Post #48 - February 23rd, 2013, 12:51 pm Post #48 - February 23rd, 2013, 12:51 pm
    Oh, and if you want to take it even a step farther, you can make a dish called hortobágyi palacsinta out of the paprikash (it can be made with pretty much any kind of paprikash or pörkölt). It requires crepe-making skills, though. Fry up a few crepes and, separately, shred the meat from the chicken paprikash. Apply a little bit of the sauce to the shredded chicken. You may need to salt a little more to taste at this point. Take your crepes and stuff them, burrito style, with some of the paprikash mixture. (You don't need a huge mound of meat. A tablespoon or so should do.) If you're doing a whole mess of these in advance, set them all in a baking pan. When you're done stuffing and rolling all your crepes, pour some more of the sour-cream-paprika mixture over them (kind of like enchiladas in a way), and bake in a 375 oven until warmed through, about 10 minutes or so. Serve on a place with more sour cream sauce. Basically, you want to end up with something that looks like this.

    Another method is to stuff the crepes and bunch them up like a bag, tying them at the top with a chive. Here's an example.

    You can also do them "to order," and skip the baking step. For elegance, it's also nice to pass the paprika sour cream sauce through a seive and make it extra smooth. I've even used this type of idea with pierogi/ravioli (stuff with paprikash chicken, boil up, serve with sour cream-paprika sauce.) I expect paprikash enchiladas would even work really well.
    Last edited by Binko on February 23rd, 2013, 12:57 pm, edited 1 time in total.
  • Post #49 - February 23rd, 2013, 12:54 pm
    Post #49 - February 23rd, 2013, 12:54 pm Post #49 - February 23rd, 2013, 12:54 pm
    How well does this keep as leftovers, or to be reheated the next day? I'm thinking about making some tomorrow, but wouldn't be eating it until Monday and maybe leftovers on Tuesday.
  • Post #50 - February 23rd, 2013, 1:02 pm
    Post #50 - February 23rd, 2013, 1:02 pm Post #50 - February 23rd, 2013, 1:02 pm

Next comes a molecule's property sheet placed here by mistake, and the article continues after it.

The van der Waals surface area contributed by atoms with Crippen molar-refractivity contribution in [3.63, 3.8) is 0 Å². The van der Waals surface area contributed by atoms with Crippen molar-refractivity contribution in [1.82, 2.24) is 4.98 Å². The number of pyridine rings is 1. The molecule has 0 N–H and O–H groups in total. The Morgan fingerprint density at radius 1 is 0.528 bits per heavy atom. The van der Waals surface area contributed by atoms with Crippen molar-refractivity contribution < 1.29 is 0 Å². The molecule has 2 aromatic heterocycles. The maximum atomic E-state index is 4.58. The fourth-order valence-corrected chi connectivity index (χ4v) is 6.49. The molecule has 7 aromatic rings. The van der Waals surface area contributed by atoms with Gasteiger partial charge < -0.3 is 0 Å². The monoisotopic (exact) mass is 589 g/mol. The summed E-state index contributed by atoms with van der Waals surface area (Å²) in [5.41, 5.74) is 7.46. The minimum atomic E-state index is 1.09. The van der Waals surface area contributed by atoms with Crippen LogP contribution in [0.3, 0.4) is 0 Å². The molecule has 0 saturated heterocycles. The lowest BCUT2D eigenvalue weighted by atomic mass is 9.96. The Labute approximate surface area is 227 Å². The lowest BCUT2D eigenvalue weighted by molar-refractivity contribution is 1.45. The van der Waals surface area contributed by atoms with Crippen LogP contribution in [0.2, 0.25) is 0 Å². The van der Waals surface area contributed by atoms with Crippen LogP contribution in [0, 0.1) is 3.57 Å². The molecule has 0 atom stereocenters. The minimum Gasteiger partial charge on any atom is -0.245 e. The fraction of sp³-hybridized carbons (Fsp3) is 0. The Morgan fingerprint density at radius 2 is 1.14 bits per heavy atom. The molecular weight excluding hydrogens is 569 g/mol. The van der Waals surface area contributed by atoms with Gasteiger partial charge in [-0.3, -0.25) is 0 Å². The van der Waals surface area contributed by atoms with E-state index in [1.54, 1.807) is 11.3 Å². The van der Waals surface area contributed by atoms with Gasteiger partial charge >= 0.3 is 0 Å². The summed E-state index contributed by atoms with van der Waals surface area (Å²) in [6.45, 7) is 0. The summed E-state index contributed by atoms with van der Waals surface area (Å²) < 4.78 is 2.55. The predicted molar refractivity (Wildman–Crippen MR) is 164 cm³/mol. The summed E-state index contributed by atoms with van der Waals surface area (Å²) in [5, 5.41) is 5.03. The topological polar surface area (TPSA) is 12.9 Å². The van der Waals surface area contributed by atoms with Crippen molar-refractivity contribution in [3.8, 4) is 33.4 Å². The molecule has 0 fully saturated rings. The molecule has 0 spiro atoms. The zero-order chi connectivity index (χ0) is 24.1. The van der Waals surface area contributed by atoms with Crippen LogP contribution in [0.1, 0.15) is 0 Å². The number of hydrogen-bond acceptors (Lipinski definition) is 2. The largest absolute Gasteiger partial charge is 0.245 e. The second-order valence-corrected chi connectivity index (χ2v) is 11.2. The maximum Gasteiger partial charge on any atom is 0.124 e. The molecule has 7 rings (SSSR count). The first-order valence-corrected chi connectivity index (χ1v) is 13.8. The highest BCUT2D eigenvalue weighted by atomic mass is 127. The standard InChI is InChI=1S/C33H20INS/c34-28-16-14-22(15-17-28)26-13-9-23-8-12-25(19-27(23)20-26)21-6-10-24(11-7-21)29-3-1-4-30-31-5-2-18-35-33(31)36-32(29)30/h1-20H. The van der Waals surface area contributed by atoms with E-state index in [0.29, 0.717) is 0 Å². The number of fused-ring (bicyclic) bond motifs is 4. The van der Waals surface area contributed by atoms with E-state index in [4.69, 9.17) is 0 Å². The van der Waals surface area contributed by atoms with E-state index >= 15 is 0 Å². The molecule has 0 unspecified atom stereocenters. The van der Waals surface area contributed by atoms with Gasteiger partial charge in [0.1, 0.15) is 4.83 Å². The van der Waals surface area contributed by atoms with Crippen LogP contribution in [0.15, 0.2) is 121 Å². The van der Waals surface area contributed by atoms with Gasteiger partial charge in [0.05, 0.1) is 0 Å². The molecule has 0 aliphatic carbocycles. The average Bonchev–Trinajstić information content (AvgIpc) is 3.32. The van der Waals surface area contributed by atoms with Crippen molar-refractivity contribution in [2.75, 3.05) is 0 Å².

rickster wrote:How well does this keep as leftovers, or to be reheated the next day? I'm thinking about making some tomorrow, but wouldn't be eating it until Monday and maybe leftovers on Tuesday.


    It keeps very well. Like most stews, I might even say it tastes better on the second day. You could wait until when you reheat it on Monday before you do the sour cream step (if you definitely know you're not going to eat any right away), but I typically make it all the way through one day and eat it for the next two or three days. I would just make sure to keep the chicken paprikash separate from any pasta or rice you might be serving it with (that is, don't combine them in one pot.)
  • Post #51 - February 23rd, 2013, 1:22 pm
    Post #51 - February 23rd, 2013, 1:22 pm Post #51 - February 23rd, 2013, 1:22 pm
    Thanks. I was concerned that the sour cream might curdle or do something strange to the texture of the chicken over a couple of days. Will be giving it a try.
  • Post #52 - March 12th, 2013, 6:58 pm
    Post #52 - March 12th, 2013, 6:58 pm Post #52 - March 12th, 2013, 6:58 pm
    Binko, you magnificent b******, you did it!

    Used boneless, skinless chicken thighs, sweet paprika bought at GardenFresh in Mundelein, Dean's sour cream, two white onions and one long banana pepper that oddly had my hands burning but was very mild in the sauce. Served it with Bechtle spaetzle cooked in chicken broth and Cracovia red cabbage. Perfect complement.

    I sauteed the onions in canola oil, added the chicken, cooked but didn't really brown it. Added the sweet paprika, which wasn't as flourescent as yours but plenty fragrant. Simmered on medium-low for an hour, then as you said beat flour into the sour cream and mixed it best I could into the sauce, after I had pulled the chicken out. There initially were some small balls of the sour cream/flour mixture, but I kinda whisked that into oblivion.